City Council approves FY 2020 budget

Published 8:01 pm Tuesday, September 17, 2019

The Bainbridge City Council adopted the fiscal year 2020 budget that will fund the city’s capital needs and return funds to the city’s reserves, according to City Manager Chris Hobby.

Throughout the past year, there have been devastating blows, such as Hurricane Michael, but Hobby pointed out that it has also been a year of economic growth; some of the growth can even be attributed to the hurricane. Hotel-Motel tax collections, sales tax collections and construction industry are just a few of the growth indicators from the hurricane.

The main growth came from Taurus Holdings, Inc., which will add 300 new jobs to the community and only continue to bring local employment and other franchises into the area.

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Hotel-Motel taxes increased 53 percent over the 2018 levels. While some of this was post-hurricane, related most of the hotels and motels have kept a steady flow of traffic and are maintaining a 75 percent occupancy level, meaning Bainbridge is ready for another hotel development, according to Hobby’s research.

Occupational taxes increased by 13 percent, indicating that the local business climate is favorable for new business development and that the Rural Tax program is working in the City’s Central Business District.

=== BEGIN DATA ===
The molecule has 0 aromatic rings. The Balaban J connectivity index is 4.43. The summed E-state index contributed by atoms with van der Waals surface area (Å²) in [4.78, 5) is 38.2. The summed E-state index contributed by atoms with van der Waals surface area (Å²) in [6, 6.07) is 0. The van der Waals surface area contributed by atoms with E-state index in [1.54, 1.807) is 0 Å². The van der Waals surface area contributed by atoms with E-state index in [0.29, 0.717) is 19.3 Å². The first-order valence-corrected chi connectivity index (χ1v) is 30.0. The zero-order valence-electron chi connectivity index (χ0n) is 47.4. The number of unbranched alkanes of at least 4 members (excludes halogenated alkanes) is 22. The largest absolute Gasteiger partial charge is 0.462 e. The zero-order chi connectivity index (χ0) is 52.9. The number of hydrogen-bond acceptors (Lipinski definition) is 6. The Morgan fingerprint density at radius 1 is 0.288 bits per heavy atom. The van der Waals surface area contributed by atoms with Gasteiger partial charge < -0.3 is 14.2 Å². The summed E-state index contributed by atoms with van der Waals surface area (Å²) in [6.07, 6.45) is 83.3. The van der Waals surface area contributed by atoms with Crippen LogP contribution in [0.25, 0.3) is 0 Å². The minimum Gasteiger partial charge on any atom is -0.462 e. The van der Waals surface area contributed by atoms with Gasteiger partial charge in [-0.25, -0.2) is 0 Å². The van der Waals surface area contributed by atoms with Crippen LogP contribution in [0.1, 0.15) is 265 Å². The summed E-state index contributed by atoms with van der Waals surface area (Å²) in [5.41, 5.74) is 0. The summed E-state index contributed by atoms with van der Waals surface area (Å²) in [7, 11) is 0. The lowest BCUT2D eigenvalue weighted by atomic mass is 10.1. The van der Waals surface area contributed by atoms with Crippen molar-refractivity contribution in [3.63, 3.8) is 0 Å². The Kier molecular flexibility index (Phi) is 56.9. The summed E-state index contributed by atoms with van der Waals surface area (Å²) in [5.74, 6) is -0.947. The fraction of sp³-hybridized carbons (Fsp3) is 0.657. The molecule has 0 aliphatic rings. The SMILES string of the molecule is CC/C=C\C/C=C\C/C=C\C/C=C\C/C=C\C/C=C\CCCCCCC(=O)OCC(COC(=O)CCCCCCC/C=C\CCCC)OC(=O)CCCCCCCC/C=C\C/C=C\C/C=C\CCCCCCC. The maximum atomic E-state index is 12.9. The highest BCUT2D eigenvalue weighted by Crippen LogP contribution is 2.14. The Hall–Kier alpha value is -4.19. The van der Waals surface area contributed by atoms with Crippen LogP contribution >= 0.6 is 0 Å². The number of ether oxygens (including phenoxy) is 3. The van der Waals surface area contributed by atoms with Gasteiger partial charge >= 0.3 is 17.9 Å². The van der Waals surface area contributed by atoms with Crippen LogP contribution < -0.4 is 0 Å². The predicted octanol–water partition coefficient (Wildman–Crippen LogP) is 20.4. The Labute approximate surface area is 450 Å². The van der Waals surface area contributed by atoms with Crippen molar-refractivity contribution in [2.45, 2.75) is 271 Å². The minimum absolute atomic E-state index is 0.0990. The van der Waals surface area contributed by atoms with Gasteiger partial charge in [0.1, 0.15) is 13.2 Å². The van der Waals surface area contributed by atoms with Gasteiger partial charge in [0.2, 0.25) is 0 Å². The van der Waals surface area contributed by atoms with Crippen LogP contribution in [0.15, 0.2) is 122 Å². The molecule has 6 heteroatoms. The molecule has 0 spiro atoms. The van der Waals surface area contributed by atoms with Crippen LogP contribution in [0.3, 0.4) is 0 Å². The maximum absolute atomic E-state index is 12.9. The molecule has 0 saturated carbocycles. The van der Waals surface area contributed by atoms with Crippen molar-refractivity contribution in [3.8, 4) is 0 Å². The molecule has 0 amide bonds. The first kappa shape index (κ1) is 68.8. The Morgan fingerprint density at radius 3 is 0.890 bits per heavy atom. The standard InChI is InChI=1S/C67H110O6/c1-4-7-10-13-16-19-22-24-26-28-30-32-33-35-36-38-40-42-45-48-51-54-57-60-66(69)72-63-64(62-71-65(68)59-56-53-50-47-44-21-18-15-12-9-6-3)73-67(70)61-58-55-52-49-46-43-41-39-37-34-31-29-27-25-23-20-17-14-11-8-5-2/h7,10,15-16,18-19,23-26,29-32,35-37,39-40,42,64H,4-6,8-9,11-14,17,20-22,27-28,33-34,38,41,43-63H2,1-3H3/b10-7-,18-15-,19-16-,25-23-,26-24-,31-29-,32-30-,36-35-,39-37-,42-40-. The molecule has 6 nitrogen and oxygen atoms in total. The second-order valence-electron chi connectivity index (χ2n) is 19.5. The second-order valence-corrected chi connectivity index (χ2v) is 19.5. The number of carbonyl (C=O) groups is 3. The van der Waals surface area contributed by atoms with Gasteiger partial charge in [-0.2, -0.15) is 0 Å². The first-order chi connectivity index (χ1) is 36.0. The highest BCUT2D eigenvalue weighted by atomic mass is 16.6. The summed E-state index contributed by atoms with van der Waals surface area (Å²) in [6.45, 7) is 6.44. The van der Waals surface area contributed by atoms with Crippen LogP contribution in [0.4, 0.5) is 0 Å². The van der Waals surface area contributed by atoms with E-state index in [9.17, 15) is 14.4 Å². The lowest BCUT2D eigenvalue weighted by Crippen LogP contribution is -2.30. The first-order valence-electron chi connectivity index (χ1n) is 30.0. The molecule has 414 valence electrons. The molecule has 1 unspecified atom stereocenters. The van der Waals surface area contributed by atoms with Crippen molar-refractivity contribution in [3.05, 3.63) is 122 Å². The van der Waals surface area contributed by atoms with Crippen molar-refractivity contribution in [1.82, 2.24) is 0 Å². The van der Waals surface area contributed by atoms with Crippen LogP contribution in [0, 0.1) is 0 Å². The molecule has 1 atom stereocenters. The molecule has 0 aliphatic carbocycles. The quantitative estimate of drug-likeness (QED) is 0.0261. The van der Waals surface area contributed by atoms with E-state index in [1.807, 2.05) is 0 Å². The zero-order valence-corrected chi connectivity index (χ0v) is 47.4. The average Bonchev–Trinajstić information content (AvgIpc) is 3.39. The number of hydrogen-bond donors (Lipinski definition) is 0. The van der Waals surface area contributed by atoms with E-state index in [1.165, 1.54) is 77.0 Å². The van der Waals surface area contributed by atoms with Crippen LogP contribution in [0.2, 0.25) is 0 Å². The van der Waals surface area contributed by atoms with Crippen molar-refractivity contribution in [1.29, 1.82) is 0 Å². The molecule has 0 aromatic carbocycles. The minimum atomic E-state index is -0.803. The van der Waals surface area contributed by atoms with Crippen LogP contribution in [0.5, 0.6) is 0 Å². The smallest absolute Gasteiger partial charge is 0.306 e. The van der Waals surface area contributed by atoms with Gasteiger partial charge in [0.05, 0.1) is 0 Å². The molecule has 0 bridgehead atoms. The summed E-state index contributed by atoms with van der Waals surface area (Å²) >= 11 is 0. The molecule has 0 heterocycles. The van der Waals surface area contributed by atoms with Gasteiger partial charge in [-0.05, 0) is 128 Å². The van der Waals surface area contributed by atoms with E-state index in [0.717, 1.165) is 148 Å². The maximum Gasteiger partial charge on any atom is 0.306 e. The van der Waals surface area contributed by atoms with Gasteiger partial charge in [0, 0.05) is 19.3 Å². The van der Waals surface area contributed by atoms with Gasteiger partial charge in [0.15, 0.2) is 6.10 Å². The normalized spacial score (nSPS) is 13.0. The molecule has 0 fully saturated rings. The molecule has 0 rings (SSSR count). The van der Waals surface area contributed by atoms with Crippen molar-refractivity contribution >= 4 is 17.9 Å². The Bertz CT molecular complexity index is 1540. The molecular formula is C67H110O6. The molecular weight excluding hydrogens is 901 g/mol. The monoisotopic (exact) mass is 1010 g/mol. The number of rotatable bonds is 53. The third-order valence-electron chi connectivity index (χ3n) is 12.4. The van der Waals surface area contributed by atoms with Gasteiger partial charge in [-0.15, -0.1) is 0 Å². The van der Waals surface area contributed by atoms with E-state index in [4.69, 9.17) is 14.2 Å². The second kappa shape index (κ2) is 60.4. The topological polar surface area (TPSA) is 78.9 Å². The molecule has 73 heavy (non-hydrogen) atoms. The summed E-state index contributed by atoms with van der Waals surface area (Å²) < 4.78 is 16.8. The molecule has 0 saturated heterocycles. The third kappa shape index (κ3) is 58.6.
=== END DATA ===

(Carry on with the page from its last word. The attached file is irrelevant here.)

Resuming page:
Alcohol taxes also saw a modest 5 percent increase, proving the food and beverage sector is growing as is evidenced by the new “brew pub” establishment.

With more money being collected, the City was able to complete a Pay and Classification Study by the Carl Vinson Institute for Government. The study found that the average raise is 4.53 percent, and the City has fully implemented these raises into the new budget. The starting pay for a Public Safety Cadet will increase from $29,266 to $32,630 and the entry-level pay for an officer will increase from $31,491 to $35,975. Under this new study, the city’s lowest starting hourly rate will be $11.73

While the study was being conducted, the City realized the staff is too lean and in order to adequately fulfill public service responsibilities, they would need additional personnel. They have added five employees in the Public Services Street Department and two employees in the Parks Department, a City Horticulturist in the Parks Department and a City Engineer in the Community Development Division. The combined cost of these new positions is $488,769.03

In order to help with these new costs and help maintain a healthy financial footing in the City’s General Fund, they will be increasing the water, sewer and sanitation rates.

They plan to raise the water per 1,000 gallons to $2.80 and the sewer per 1,000 gallons to $3.80. These rates, even after the increases, are still competitive within the region.

The final major change in the budget was a reduction in the distribution of the Title Ad Valorem Tax revenue as a result of HB 329. Hobby expects the City will be adversely affected by the bill and estimates the taxes to decrease by 20 percent.

Noting these changes, the City adopted the budget and is planning to continue to deliver exciting results with these new budget modifications.